Windsor

'Leap of faith' homeless navigator program deemed a success by Downtown Mission, WRH

After six months in action, the people in charge of the Homeless Navigator program think it's been a success. 

Referrals have been to a wide array of programs in Windsor-Essex

After six months in action, the people in charge of the Homeless Navigator program think it has been a success.  (Evan Mitsui/CBC)

After six months in action, the people in charge of the Homeless Navigator program think it's been a success. 

According to the Downtown Mission's executive director Ron Dunn, the program is working better than they imagined it would. 

"We've been able to help so many people in a new way," said Dunn. 

The program sees two "navigators" — trained social work professionals — spend two weeks on and two weeks off, working in the emergency departments of Windsor Regional Hospital (WRH) to transfer people who need a different kind of care to the appropriate organizations. 

"We let the guest or the patient define success," said Dunn. "What does it look like for them?"

Still, in terms of sheer numbers, the program has helped 210 different people. 

According to the Downtown Mission's executive director Ron Dunn, the navigator program is working better than they imagined it would.  (Chris Ensing/CBC)

"That's a lot of people who are being seen ... and not everyone is ready to accept help, but when they are ready, that's a trip they don't make back into the emergency department," said Dunn. 

Dunn describes it as a "leap of faith" taken by both the hospital and the mission.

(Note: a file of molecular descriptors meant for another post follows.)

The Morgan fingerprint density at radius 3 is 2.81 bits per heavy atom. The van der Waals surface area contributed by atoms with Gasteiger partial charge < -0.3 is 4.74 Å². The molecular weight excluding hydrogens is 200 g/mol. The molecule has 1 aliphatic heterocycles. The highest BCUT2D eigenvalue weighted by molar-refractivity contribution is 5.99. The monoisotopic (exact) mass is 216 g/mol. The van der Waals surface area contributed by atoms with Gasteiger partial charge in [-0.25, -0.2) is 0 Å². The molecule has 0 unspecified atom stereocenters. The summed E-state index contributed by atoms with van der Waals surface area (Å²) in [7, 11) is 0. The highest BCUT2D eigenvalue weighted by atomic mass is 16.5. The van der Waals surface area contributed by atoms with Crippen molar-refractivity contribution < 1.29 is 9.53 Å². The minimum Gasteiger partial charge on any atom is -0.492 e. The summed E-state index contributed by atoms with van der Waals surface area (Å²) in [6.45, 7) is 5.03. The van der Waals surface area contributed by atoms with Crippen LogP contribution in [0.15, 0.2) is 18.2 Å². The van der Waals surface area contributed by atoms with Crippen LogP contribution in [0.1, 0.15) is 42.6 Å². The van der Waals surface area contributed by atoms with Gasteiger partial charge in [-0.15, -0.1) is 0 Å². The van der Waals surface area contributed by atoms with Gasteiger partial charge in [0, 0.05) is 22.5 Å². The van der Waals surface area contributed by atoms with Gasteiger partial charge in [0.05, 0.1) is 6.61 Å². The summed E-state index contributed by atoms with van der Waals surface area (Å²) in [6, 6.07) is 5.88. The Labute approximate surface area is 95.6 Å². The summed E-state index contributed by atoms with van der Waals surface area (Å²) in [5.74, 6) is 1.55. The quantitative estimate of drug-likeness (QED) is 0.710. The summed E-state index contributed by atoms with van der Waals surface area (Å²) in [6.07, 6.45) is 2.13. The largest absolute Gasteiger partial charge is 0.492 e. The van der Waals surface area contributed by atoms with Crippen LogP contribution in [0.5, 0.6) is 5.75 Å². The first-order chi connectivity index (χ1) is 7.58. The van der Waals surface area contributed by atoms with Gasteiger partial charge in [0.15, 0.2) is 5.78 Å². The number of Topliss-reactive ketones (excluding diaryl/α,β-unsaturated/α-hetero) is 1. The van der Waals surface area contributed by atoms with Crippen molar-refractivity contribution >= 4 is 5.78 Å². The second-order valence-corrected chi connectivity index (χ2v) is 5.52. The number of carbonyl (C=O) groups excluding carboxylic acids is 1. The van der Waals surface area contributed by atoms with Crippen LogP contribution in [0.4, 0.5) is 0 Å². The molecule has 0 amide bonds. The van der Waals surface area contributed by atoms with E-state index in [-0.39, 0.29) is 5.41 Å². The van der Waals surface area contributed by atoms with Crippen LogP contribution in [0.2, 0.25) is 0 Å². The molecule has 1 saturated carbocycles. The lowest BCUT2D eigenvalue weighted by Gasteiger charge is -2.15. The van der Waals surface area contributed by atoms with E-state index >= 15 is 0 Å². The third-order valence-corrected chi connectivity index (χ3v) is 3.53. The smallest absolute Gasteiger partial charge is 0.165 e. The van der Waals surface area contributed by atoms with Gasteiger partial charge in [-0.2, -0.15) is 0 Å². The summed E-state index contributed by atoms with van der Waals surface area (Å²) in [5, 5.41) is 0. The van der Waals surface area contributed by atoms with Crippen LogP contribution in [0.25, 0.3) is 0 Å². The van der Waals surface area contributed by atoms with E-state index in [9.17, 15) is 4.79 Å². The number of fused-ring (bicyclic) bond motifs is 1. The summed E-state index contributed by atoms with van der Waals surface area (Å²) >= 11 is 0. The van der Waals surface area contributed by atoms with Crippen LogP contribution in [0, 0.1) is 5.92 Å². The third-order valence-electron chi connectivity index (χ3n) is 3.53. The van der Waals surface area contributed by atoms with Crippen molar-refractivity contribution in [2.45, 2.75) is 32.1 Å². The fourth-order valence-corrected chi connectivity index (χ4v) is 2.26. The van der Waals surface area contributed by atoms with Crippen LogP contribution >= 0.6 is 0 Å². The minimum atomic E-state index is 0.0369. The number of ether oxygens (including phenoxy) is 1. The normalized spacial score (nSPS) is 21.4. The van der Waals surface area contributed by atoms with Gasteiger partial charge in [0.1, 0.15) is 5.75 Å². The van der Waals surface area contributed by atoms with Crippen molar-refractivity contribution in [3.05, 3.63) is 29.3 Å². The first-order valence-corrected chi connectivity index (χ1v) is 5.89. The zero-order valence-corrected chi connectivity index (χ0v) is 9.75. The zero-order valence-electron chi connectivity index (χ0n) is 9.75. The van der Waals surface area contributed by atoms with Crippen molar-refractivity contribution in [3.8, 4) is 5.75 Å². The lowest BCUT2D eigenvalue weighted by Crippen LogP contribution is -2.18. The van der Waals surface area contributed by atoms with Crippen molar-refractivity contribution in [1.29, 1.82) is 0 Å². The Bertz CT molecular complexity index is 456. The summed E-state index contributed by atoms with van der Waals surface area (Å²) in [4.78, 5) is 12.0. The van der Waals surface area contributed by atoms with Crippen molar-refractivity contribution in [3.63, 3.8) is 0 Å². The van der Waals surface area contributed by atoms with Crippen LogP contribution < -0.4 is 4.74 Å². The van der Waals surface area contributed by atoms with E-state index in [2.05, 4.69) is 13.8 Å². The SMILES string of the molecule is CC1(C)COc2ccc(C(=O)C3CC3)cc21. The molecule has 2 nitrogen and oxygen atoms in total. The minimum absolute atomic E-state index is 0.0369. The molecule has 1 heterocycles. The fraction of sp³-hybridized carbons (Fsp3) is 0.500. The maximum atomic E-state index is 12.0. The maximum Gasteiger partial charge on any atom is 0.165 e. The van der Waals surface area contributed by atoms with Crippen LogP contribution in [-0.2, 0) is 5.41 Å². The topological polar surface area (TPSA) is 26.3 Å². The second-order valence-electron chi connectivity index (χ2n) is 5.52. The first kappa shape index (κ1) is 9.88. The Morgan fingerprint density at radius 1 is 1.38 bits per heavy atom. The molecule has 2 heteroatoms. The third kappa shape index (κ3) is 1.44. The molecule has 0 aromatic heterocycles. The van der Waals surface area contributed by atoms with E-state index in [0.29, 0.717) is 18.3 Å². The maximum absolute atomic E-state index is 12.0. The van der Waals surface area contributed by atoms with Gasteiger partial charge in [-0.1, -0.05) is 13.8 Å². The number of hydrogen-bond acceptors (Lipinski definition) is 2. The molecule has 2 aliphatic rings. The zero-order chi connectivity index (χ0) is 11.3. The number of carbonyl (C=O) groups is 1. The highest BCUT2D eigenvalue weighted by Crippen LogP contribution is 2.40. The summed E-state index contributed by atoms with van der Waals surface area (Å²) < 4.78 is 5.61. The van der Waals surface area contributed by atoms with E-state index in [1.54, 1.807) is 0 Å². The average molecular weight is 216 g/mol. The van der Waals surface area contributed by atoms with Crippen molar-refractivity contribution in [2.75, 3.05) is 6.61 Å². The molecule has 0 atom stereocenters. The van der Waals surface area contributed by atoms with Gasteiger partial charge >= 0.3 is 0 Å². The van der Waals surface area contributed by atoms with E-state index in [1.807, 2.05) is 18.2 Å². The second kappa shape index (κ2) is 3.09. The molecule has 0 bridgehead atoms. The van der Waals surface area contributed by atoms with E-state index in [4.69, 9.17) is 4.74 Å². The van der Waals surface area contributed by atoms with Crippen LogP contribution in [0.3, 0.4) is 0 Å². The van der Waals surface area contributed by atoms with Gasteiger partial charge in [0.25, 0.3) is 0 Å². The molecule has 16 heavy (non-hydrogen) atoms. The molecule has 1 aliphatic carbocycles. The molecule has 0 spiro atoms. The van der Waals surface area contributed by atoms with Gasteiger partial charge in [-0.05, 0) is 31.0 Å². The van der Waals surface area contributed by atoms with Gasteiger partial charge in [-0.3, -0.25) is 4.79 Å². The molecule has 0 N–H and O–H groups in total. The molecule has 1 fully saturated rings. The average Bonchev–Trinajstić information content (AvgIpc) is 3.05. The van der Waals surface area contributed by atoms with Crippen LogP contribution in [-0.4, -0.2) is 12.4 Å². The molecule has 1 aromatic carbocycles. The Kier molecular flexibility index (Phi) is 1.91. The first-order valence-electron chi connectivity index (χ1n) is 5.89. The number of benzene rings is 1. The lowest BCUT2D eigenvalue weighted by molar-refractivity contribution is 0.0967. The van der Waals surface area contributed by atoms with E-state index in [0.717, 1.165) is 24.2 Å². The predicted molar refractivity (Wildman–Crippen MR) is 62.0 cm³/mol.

"The two teams working together, we're great together," said Dunn. "I think we're providing incredible results."

The Downtown Mission received $120,000 in funding from the LHIN to put the program in action. 

According to WRH, each emergency department visit could cost up to $1,000 — which means the program has paid for itself. 

"There's a lot of patients who present with social issues because they have no where else to go ... As medical staff we weren't aware of what was available," said Jeff Theriault, operations manager of WRH's Ouellette Campus emergency department.

Jeff Theriault, operations manager at WRH's Ouellete Campus emergency department, says hospital staff didn't realize which resources were available. (Chris Ensing/CBC)

Referrals have made been to a wide array of programs in Windsor-Essex, including:

  • Central Housing Registry.
  • The Downtown Mission.
  • The Salvation Army.
  • Victoria Manor.
  • Brentwood Recovery Home.
  • House of Sophrosyne.
  • Windsor Life Centre.
  • Windsor Essex Community Health Centre.

Other referrals have been to art therapy and bereavement programs, as well as addiction counselling programs. 

"The navigator can connect with them right at the time of crisis," said Theriault. "It helps with the burden on the system."

"It's a lot of intervention ... they don't have to go back and forth," said Dunn.

Dunn hopes the program will be able to expand into other programs and other floors of the hospital. At the end of the day, however, he just wants to keep doing what they're doing.

"We just need to continue."

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